from The Century Dictionary.

  • noun A dunce; a blockhead; a soft, dull fellow.

from the GNU version of the Collaborative International Dictionary of English.

  • noun Scot. A dunce; a blockhead.

from Wiktionary, Creative Commons Attribution/Share-Alike License.

  • noun Scotland A dunce; a blockhead.


from Wiktionary, Creative Commons Attribution/Share-Alike License

Origin unknown.


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  • Nova Scotia only a detail; he knew that all his services counted for less in their eyes than did the claims of {130} some 'sumph' whose father or uncle could influence a vote on a division.

    The Tribune of Nova Scotia A Chronicle of Joseph Howe 1903

  • All of a sudden he goes like this -- "And giving a queer dull" sumph "of a sound, he jerked his body limp towards his knees --" Gone!

    Tatterdemalion John Galsworthy 1900

  • And ony sumph that keeps up spite, in conscience, I abhor him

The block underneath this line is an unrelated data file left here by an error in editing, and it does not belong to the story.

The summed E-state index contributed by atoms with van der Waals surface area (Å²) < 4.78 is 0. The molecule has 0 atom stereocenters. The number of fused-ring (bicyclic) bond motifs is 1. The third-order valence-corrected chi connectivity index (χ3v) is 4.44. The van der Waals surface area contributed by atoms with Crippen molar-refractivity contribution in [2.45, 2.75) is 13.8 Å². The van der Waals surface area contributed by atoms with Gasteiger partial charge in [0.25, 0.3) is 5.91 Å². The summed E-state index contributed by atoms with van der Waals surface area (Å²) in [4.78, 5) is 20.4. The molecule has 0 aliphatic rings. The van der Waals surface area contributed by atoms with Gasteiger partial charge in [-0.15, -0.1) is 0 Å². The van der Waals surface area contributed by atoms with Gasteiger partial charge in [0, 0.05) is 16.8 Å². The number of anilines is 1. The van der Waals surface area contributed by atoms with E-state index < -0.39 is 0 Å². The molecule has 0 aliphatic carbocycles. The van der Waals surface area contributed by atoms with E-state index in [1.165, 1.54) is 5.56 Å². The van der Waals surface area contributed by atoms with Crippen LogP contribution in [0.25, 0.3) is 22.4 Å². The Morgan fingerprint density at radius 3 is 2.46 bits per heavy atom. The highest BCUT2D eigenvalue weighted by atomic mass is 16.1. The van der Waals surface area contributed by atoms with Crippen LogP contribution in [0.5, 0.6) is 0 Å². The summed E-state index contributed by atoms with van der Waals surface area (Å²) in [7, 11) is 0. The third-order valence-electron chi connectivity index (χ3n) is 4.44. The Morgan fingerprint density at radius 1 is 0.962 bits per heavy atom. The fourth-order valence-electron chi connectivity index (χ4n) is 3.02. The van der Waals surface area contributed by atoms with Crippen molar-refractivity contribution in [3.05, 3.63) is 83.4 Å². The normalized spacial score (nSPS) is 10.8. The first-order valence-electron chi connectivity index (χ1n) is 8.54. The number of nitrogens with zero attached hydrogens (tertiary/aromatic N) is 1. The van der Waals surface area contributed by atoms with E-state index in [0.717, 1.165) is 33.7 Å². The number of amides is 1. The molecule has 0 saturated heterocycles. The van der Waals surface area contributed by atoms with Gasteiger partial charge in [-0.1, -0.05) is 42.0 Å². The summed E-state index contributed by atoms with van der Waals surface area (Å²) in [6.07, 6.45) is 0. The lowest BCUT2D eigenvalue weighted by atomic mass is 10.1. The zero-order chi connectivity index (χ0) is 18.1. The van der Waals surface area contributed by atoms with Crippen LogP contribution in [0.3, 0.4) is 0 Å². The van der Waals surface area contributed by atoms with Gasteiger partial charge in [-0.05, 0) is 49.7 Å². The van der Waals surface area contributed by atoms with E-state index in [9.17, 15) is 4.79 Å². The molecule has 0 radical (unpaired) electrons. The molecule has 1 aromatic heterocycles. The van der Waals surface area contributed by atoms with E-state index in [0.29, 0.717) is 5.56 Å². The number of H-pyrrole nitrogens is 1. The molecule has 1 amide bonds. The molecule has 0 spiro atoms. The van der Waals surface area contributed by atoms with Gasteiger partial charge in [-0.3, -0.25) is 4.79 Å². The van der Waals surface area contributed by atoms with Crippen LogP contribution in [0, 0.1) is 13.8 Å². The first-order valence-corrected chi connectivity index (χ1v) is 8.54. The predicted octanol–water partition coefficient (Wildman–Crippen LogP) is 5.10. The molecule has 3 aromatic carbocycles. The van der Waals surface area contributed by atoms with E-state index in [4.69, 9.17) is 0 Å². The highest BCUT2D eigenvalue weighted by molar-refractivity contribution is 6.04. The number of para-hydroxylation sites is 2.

Tullochgorum 1996

  • And ony sumph that keeps up spite, in conscience, I abhor him

    Tullochgorum (2) 1996

  • "The're coming; cock the piece, ye sumph!" cried the laddie, while his red hair rose, from his pow like feathers.

    The World's Greatest Books — Volume 06 — Fiction Various 1909

  • Fool, idiot, sumph -- Jones tried them all on the image of the defunct, but they were too small.

    The Man Who Lost Himself 1907

  • "She was; but he's such a perfect sumph, I'm thankful she's got quit of him."

    The Prodigal Father 1907

  • To his face she referred to him as a doited sumph, but to Grizel pleading for him she admitted that despite his warts and quarrelsome legs he was a great big muckle sonsy, stout, buirdly well set up, wise-like, havering man.

    Tommy and Grizel 1898

  • Saunders -- the muckle tongueless sumph there got dirt cheap -- ye see

    The Lilac Sunbonnet 1887

  • My God, what a ke-o of _my_ life I've made -- that auld trollop for my wife, that sumph for my son, and that dying lassie for my dochter!

    The House with the Green Shutters George Douglas Brown 1885


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  • "I like a man to travel," she went on, tossing her head and looking altogether fierce Ellen's mother. "I never go into the bank without looking at the clerks and thinking what sumphs they are, sitting on their high stools."

    - Rebecca West, The Judge

    July 17, 2009

  • I like it. :-)

    July 17, 2009

  • This word was chosen as Wordnik word of the day.

    November 11, 2009